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Meditation Healing for Beginners

Meditation Healing for Beginners

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Meditation Healing for Beginners

Länge:
285 Seiten
3 Stunden
Herausgeber:
Freigegeben:
Jan 4, 2021
ISBN:
9781716260933
Format:
Buch

Beschreibung

✓ Do you really know all benefits of Meditation?
✓ Do you think that only Monks in Tibet can meditate?
✓ Would you like to begin but you do not know where to start from?

If so, please keep reading…
The popularity of meditation is increasing as more people discover its benefits.
Meditation is a habitual process of training your mind to focus and redirect your thoughts.
Meditation is a very simple concept, and very difficult to practice perfectly, but fortunately you don't have to practice it perfectly to derive a benefit: you just have to practice it.
Nobody really practices it perfectly, but even just starting it can make a huge difference.
People also use the practice to develop other beneficial habits and feelings, such as a positive mood and outlook, self-discipline, healthy sleep patterns and even increased pain tolerance and many more benefits can be achieved, such as:
• Stress reduction
• Anxiety control
• Emotional Health promotion
• Self-Awareness enhancement
• Lengthens Attention Span
• Reduction in Age-Related Memory Loss
• Kindness generation
• Sleep improvement
• Pain control

Some of the topics covered in this book are:
• How to reach Mindfulness meditation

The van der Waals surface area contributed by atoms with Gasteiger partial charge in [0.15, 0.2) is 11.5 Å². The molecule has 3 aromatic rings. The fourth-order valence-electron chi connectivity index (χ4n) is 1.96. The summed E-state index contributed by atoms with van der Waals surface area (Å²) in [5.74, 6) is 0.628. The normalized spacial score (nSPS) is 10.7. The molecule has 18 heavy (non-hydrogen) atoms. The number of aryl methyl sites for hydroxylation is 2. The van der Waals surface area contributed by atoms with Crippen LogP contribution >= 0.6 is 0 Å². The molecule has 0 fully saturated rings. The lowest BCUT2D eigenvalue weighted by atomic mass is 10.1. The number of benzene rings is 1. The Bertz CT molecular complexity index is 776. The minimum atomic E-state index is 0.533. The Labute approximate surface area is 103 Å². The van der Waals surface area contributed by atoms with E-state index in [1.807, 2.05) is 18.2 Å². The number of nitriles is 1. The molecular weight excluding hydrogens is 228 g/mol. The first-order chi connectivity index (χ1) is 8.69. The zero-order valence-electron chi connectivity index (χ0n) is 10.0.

• Hot to relax your body
• How to free yourself from expectations
• How to expand your sensations from the breath to your body
• How to meditate in the right position
• How to overcome some common problems
• Where and when to meditate
• How to improve your discipline and commitment
• How to practice detachment
• How to soften your abdomen for a better breathing
• How to develop compassion
• How to handle with emotions
…and much more!

If you want to learn all this, buy with confidence ... you will not be disappointed!
Herausgeber:
Freigegeben:
Jan 4, 2021
ISBN:
9781716260933
Format:
Buch

Über den Autor


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Buchvorschau

Meditation Healing for Beginners - Alex Vernocci

breathing

INTRODUCTION

Start to meditate is one the smartest things we can do in our life, as this is power, whatever we do, meditation helps us do it better, as it is the practice of paying attention and focusing on our own awareness.

When we meditate, we can experience pleasant things, from simplest to more radical, as:

Increase of power, as we focus on our own awareness

Wider use of our senses

Increase inner sense of peace, calming our mind down

Experience the transcendent interconnection with things and God or the universal Self, whatever the name you want to give to this experience.